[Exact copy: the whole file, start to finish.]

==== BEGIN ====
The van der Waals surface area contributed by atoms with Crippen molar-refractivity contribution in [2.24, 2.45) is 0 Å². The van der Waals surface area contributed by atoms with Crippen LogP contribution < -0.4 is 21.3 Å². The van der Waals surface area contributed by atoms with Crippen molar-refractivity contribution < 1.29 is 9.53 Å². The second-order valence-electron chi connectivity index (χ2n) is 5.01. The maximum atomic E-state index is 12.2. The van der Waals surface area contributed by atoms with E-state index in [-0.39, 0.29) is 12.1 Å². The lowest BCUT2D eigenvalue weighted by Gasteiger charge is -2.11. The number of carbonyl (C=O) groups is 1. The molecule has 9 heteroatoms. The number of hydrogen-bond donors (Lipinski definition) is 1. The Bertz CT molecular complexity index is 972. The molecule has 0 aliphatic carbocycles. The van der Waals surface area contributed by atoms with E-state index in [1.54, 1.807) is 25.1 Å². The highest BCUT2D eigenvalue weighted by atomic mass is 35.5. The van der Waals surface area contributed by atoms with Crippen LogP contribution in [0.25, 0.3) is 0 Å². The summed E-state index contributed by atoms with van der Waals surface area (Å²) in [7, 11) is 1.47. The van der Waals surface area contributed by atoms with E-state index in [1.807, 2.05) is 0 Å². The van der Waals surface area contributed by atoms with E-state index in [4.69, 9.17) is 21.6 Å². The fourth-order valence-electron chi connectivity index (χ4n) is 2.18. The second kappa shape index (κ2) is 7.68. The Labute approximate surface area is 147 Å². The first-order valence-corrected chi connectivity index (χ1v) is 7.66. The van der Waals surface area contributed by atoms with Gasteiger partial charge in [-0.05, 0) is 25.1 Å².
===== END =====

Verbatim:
The van der Waals surface area contributed by atoms with Crippen molar-refractivity contribution in [2.24, 2.45) is 0 Å². The van der Waals surface area contributed by atoms with Crippen LogP contribution < -0.4 is 21.3 Å². The van der Waals surface area contributed by atoms with Crippen molar-refractivity contribution < 1.29 is 9.53 Å². The second-order valence-electron chi connectivity index (χ2n) is 5.01. The maximum atomic E-state index is 12.2. The van der Waals surface area contributed by atoms with E-state index in [-0.39, 0.29) is 12.1 Å². The lowest BCUT2D eigenvalue weighted by Gasteiger charge is -2.11. The number of carbonyl (C=O) groups is 1. The molecule has 9 heteroatoms. The number of hydrogen-bond donors (Lipinski definition) is 1. The Bertz CT molecular complexity index is 972. The molecule has 0 aliphatic carbocycles. The van der Waals surface area contributed by atoms with E-state index in [1.54, 1.807) is 25.1 Å². The highest BCUT2D eigenvalue weighted by atomic mass is 35.5. The van der Waals surface area contributed by atoms with Crippen LogP contribution in [0.25, 0.3) is 0 Å². The summed E-state index contributed by atoms with van der Waals surface area (Å²) in [7, 11) is 1.47. The van der Waals surface area contributed by atoms with E-state index in [1.807, 2.05) is 0 Å². The van der Waals surface area contributed by atoms with E-state index in [4.69, 9.17) is 21.6 Å². The fourth-order valence-electron chi connectivity index (χ4n) is 2.18. The second kappa shape index (κ2) is 7.68. The Labute approximate surface area is 147 Å². The first-order valence-corrected chi connectivity index (χ1v) is 7.66. The van der Waals surface area contributed by atoms with Gasteiger partial charge in [-0.05, 0) is 25.1 Å².